Being an entrepreneur is easy.
Every day people decide to start up businesses. And voilà, you are an entrepreneur.
And voilà, most of these new entrepreneurs will fail.
So why do so many entrepreneurs fail? Let me click off the reasons, stream of consciousness style:
A. You haven’t validated your business idea.
I’ve talked to way too many entrepreneurs over the past couple years with the same story:
“I’ve got this great idea. The product/business is going to do X.”
Then I ask, “What have you done to validate your business?”
The answers usually fall way too short. The goal should always be to get to paying customers. That’s the best validation you can get.
B. You don’t have a plan.
I’ve seen this criminal act repeated way too many times as well. You have a great idea, you start implementing your idea, and you are just flying by the seat of your pants.
Talk about a recipe for disaster.
Every entrepreneur needs a plan. Now your plan doesn’t have to a 50 page single-spaced written document.
But you do need a simple plan:
- You need a sales plan of how much you’re going to sell, and…
- You need an expense plan of how much you’re going to spend, and…
- You need a hiring plan.
The result is you will know how far your cash is going to take you.
Of course your plan will have mistakes. But the mere process of planning will give you a better handle on how your business operates. For more, read:
C. You aren’t committed to being an entrepreneur.
Maybe I should have put this as the first reason, but way too many people don’t take being an entrepreneur seriously enough. It’s easy, as I said, to become an entrepreneur, but it’s hard to stick with it.
You’re going to be pushed to your limits, and you have to be prepared to take a punch right in the mouth.
D. You have to the wrong team.
Founders, many times, don’t work out. I’ve lived through this one, and it sucks when you lose at a founder at exactly the wrong time.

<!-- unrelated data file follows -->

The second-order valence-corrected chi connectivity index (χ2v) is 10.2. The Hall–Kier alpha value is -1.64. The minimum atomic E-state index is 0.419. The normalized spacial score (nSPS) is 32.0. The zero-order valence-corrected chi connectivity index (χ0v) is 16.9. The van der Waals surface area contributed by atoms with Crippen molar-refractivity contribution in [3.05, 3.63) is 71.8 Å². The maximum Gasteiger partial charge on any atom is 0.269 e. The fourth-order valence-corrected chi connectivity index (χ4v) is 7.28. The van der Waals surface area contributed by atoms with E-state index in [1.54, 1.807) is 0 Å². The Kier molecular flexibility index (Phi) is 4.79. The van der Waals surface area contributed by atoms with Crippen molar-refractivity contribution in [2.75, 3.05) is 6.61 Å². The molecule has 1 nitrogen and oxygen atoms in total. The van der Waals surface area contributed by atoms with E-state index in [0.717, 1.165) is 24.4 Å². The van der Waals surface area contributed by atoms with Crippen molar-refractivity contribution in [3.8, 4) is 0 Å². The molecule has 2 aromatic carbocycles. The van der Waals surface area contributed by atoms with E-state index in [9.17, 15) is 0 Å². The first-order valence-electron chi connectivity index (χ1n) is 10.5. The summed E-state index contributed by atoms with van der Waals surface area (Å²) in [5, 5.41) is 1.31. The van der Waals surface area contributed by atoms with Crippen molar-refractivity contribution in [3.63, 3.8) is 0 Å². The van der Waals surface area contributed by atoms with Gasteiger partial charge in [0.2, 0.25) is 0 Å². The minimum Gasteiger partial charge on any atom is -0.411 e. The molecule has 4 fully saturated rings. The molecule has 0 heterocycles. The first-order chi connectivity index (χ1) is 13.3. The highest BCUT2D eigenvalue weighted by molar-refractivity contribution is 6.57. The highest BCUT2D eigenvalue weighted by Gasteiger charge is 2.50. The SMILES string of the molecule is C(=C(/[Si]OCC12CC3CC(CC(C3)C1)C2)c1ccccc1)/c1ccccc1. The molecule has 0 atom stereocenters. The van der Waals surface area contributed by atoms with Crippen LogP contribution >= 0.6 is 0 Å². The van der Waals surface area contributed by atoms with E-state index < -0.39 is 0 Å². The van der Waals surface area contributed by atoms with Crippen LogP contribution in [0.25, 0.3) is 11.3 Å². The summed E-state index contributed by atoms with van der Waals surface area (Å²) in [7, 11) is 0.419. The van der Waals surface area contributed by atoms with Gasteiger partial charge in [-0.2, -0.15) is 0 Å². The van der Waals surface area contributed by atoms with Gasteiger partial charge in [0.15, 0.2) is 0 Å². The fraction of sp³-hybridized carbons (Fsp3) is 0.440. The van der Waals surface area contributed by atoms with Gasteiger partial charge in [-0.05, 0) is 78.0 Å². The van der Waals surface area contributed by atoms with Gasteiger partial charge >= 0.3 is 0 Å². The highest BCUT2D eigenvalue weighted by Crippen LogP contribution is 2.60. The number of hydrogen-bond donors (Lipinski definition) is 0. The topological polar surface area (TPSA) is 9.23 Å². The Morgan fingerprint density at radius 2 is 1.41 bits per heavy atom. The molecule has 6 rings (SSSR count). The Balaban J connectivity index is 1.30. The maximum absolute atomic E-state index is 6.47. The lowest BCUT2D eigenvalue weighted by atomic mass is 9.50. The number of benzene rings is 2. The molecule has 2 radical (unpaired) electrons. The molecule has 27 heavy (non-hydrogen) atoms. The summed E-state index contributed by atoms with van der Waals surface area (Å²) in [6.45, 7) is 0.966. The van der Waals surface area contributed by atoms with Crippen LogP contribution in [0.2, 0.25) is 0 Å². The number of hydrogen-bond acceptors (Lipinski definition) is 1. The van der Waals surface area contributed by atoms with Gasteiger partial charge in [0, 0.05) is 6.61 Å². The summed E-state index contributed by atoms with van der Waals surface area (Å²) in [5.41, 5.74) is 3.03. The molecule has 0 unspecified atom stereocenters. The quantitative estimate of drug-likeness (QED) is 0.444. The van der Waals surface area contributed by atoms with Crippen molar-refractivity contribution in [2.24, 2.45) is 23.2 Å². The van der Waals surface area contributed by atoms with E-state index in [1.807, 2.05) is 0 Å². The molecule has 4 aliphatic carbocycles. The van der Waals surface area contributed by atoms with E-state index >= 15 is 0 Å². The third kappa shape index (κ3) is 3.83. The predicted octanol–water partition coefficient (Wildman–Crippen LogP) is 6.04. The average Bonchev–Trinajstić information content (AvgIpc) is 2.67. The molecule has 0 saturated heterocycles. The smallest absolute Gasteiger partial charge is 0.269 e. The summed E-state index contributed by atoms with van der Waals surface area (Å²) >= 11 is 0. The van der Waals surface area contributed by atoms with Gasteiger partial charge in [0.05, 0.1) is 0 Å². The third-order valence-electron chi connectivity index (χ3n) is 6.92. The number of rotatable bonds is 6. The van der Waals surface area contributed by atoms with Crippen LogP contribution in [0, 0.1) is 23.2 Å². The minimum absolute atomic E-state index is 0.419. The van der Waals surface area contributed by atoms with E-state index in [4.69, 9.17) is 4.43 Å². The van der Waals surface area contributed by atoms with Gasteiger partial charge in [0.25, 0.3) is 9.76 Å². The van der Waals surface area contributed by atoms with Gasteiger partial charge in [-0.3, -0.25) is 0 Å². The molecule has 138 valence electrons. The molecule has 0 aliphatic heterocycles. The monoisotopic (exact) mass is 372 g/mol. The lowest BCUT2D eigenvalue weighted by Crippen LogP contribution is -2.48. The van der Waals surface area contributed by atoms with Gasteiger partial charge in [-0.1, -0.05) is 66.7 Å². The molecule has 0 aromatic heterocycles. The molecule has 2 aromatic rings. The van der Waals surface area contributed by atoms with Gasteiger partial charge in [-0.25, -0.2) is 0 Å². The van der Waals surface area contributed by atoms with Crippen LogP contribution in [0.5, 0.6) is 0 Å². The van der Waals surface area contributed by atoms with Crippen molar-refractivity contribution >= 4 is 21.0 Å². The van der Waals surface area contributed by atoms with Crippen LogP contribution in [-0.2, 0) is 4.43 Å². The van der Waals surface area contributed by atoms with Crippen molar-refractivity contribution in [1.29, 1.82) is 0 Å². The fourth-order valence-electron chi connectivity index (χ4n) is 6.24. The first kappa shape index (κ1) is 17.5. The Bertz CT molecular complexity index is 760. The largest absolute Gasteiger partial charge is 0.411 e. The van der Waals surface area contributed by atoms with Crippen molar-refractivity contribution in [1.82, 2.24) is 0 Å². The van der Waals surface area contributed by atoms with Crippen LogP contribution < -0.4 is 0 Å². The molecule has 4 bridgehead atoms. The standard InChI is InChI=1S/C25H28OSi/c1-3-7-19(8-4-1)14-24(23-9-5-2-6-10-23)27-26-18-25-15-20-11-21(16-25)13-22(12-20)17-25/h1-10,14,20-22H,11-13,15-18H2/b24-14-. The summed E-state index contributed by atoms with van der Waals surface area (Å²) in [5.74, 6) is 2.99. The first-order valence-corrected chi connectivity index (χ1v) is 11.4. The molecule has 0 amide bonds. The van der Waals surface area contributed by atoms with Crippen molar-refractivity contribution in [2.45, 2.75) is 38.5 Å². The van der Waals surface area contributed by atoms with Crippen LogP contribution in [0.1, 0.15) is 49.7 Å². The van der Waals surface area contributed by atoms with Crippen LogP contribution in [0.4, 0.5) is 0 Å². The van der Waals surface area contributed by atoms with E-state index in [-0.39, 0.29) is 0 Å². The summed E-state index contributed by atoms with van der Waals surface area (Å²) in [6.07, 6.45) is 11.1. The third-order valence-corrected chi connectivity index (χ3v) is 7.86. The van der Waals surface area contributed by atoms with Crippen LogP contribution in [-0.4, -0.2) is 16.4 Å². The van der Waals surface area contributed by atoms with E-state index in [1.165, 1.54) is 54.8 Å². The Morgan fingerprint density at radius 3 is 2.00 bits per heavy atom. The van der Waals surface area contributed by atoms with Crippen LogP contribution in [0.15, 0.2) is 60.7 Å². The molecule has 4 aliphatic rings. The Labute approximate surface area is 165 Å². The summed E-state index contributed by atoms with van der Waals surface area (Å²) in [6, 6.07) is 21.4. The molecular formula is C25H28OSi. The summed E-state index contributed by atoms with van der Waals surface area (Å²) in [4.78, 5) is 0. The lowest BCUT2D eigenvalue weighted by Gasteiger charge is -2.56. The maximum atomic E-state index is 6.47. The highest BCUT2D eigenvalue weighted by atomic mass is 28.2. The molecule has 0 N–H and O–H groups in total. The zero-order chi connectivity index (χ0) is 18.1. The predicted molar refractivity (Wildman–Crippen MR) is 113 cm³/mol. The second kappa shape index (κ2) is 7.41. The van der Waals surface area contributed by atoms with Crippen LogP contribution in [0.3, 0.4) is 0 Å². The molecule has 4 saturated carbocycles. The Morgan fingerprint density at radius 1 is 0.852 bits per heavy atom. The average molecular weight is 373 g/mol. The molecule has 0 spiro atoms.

So the trick is to do as much vetting as possible as early on as possible. Spend at least three months prior to officially starting your company working with your cofounder on a “we’ll see how it goes” basis.
If things work out, great. If things don’t work out, you can part company as friends.
For more, read:
E. You have the wrong investors.
Every company (even bootstrapped companies) has investors. The one absolutely, nearly 100% guaranteed company killer is a bad investor
What if Apple had 50% of its shareholders wanting the company to sell?
Or, let’s say you received a loan from your parents to start your company. All of the sudden, your father wants his money back?
Or, let’s say one of your investors can no longer support the company? And you have no money left to operate?
How do you recover if you are in any of these situations? The answer is you usually don’t.
So choose your investors wisely.
Make sure your family understands up front how long it’s going to take for you to pay them back if you take money from your family. Be honest because it likely will take several years.
Make sure your vision for the company is the same your investor if you take money from an Angel or VC. Really observe how you are being treated during the fund raising process.
Do your diligence on your investors. Talk to other people that have taken money from them. Did the investors hang in for the long run or did the investors cut bait at the first sign of trouble?
And, most importantly of all, get a lawyer! Even if you’re taking money from your family you should get a good, knowledgeable lawyer to draft (or evaluate) the agreement so it is fair. I know getting a lawyer can be expensive, but this will be money well spent.
For more, read:
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